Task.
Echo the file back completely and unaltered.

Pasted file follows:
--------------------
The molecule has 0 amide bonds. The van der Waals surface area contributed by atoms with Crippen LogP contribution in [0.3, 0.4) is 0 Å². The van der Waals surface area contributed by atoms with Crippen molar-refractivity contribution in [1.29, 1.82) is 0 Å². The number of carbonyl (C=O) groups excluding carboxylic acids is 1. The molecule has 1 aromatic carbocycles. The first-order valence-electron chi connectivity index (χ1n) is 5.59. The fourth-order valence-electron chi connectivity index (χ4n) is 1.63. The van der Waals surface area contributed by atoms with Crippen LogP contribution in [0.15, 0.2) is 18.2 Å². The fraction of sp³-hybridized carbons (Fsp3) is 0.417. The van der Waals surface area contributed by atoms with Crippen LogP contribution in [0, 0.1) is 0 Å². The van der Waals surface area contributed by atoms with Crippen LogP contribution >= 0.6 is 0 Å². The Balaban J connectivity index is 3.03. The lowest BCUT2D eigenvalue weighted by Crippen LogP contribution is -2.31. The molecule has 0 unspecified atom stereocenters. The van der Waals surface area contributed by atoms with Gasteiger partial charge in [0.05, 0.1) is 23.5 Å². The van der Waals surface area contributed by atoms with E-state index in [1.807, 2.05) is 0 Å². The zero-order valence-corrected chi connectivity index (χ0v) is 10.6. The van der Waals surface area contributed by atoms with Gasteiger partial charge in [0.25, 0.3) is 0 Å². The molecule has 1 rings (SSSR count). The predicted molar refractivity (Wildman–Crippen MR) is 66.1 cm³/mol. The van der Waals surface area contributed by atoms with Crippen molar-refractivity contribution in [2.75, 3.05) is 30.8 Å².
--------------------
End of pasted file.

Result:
The molecule has 0 amide bonds. The van der Waals surface area contributed by atoms with Crippen LogP contribution in [0.3, 0.4) is 0 Å². The van der Waals surface area contributed by atoms with Crippen molar-refractivity contribution in [1.29, 1.82) is 0 Å². The number of carbonyl (C=O) groups excluding carboxylic acids is 1. The molecule has 1 aromatic carbocycles. The first-order valence-electron chi connectivity index (χ1n) is 5.59. The fourth-order valence-electron chi connectivity index (χ4n) is 1.63. The van der Waals surface area contributed by atoms with Crippen LogP contribution in [0.15, 0.2) is 18.2 Å². The fraction of sp³-hybridized carbons (Fsp3) is 0.417. The van der Waals surface area contributed by atoms with Crippen LogP contribution in [0, 0.1) is 0 Å². The van der Waals surface area contributed by atoms with Crippen LogP contribution >= 0.6 is 0 Å². The Balaban J connectivity index is 3.03. The lowest BCUT2D eigenvalue weighted by Crippen LogP contribution is -2.31. The molecule has 0 unspecified atom stereocenters. The van der Waals surface area contributed by atoms with Gasteiger partial charge in [0.05, 0.1) is 23.5 Å². The van der Waals surface area contributed by atoms with E-state index in [1.807, 2.05) is 0 Å². The zero-order valence-corrected chi connectivity index (χ0v) is 10.6. The van der Waals surface area contributed by atoms with Gasteiger partial charge in [0.25, 0.3) is 0 Å². The molecule has 1 rings (SSSR count). The predicted molar refractivity (Wildman–Crippen MR) is 66.1 cm³/mol. The van der Waals surface area contributed by atoms with Crippen molar-refractivity contribution in [2.75, 3.05) is 30.8 Å².